Category Archives: GEORGE HARRISON

GEORGE HARRISON Somewhere In England (1980 Rejected Version) – Original Warner Bros. Sequencing

harrisonslickSomewhere In England (Rejected Version) (1980)
George’s Pink Slipped LP, Sequenced According To The Original Artwork

Most fans know the story behind George Harrison’s Somewhere In England. He originally submitted his 9th solo LP to Warner Brothers in 1980, only to have it handed back to him as unsatisfactory. George was pissed, and anyone familiar with the guy’s history knows him as someone who doesn’t cotton much to being artistically dictated to (just ask Paul). Still… Harrison acquiesced, but only after making a mental note to not re-sign with the label after his next (and last) contracted LP (Gone Troppo). As fate would have it, the record company interference worked to Harrison’s advantage… in a sickening way, of course. While George was preparing new tracks to bolster this rejected LP’s commerciality, John Lennon was murdered. In response, Harrison took a backing track he had originally worked up for Ringo, “All Those Years Ago,” re-wrote the lyrics as a tribute (of sorts) to Lennon and his time with The Beatles, and included it on the new (and approved) Somewhere In England. The tune was a sizable hit. Harrison, being Harrison, also managed to get his digs in at WB with the album’s new lead off track, a bitter indictment of the music business entitled “Blood From A Clone.” What we have here is Harrison’s originally submitted music (as has been disseminated via the web, anyway). What’s different about this post is the sequencing. Famed Beatles bootleg experts, Vigotone, have etched this underground release in stone with their 1996 issue of this material… but, with a different running order. Since 1996, the album’s original artwork has surfaced in the form of uncut cover slicks, showing a completely different sequencing from Vigotone’s notable release (seen HERE). We’ve replicated the Warner artwork’s running order here, providing a fresh listen to one of George Harrison’s career-altering experiences with a major label. We’ve got way too much Beatles and George in the archives to list, so click HERE & HERE to peruse. Get the 2004 Somewhere in England remaster (with restored cover art) at Amazon, HERE.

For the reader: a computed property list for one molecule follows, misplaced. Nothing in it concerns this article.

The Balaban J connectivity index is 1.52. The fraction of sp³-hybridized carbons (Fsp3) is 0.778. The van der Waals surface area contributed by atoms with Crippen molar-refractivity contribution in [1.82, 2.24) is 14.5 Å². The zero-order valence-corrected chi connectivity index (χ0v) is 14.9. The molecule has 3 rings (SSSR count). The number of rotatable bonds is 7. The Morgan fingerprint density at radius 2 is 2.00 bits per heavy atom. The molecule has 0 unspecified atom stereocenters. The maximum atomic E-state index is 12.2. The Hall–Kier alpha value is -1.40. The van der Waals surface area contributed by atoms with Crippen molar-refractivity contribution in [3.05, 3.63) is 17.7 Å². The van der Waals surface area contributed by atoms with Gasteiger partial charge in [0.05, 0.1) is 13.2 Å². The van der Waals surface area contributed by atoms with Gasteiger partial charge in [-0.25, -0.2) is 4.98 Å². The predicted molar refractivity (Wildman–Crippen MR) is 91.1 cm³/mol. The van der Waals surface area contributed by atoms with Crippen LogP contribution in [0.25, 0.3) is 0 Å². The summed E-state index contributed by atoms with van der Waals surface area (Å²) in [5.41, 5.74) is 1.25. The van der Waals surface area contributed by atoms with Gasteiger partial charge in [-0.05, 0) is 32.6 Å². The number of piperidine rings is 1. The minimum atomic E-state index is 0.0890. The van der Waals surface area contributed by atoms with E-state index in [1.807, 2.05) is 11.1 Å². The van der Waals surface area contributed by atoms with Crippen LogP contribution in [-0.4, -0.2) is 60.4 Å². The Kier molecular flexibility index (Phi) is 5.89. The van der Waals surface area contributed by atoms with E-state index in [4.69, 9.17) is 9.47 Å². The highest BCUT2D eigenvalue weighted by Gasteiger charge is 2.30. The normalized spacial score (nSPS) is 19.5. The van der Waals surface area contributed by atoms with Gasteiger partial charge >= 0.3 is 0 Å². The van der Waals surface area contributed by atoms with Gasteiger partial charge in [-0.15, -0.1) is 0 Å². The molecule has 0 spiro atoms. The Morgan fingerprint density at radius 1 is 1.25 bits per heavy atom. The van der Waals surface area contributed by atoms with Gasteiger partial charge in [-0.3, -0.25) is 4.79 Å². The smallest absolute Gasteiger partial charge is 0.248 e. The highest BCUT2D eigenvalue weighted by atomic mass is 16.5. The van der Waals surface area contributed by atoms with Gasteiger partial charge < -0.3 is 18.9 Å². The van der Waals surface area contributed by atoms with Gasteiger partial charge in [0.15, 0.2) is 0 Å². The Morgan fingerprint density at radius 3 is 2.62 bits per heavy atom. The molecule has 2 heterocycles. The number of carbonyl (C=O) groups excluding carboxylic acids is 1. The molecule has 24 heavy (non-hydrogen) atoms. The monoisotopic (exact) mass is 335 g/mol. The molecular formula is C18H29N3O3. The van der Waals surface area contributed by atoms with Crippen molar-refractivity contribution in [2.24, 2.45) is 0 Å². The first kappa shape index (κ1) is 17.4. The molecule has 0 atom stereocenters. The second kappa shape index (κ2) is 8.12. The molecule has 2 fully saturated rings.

Tears Of The World (4:00) #
Hong Kong Blues (2:57)
Unconsciousness Rules (3:34)
Save The World (4:56)
Baltimore Oriole (3:55)
Life Itself (4:22)
Sat Singing (4:27) #
Lay His Head (3:53) #
Writing’s On The Wall (4:02)
Flying Hour (4:35) #
Running Order As Per Warner Bros. Printed Artwork

GEORGE HARRISON The Apple Years 1968-75
An Unflattering Comparison Of The Old And New


Regular readers here may already know that I’m not much of a sound nut. My ears haven’t been fully functional since a 1970 front row Black Sabbath concert experience and, compounding that with hundreds of shows over the years, I’m about as far removed from an audiophile as a music lover can get. So when I notice something unusual, it’s noticeable. I recently grabbed the new George Harrison box set, The Apple Years 1968-75, and was about to upgrade our last remastered MP3 version of Wonderwall Music (HERE, in the archives), when I decided to compare the two. And… I was surprised by the differences. As you can hear above, the brand new version (first on the player) is muted, and not nearly as bright as the previously released version. Now, granted… these are lowly MP3’s, and my ears, such as they are, are probably better suited to brighter mixes. So, I’m not sure if this is something that other oldsters will notice and/or complain about, or not. Personally speaking, I’m sticking with the older version, but I’d be curious to hear anyone else’s thoughts on these representative comparisons of “Ski-ing” (from Wonderwall Music) and “Give Me Love (Give Me Peace On Earth)” (from Living In The Material World), below. Is it me? Is it the cheap MP3’s? Or is it a serious miscue?

For interested fans, it should be noted that the 2014 Wonderwall Music contains three bonus tracks, two outtakes and an alternate mix of The Beatles’ “The Inner Light” (with some dialog), which was recorded by George at the Wonderwall sessions. Three reasons to get it.

THE BEATLES: THE CAPITOL ALBUMS Vol. 1 (2004) & Vol. 2 (2006) Meet The Beatles, The Beatles’ Second Album, Something New, Beatles ’65, The Early Beatles, Beatles VI, Help!, Rubber Soul (Original US Albums)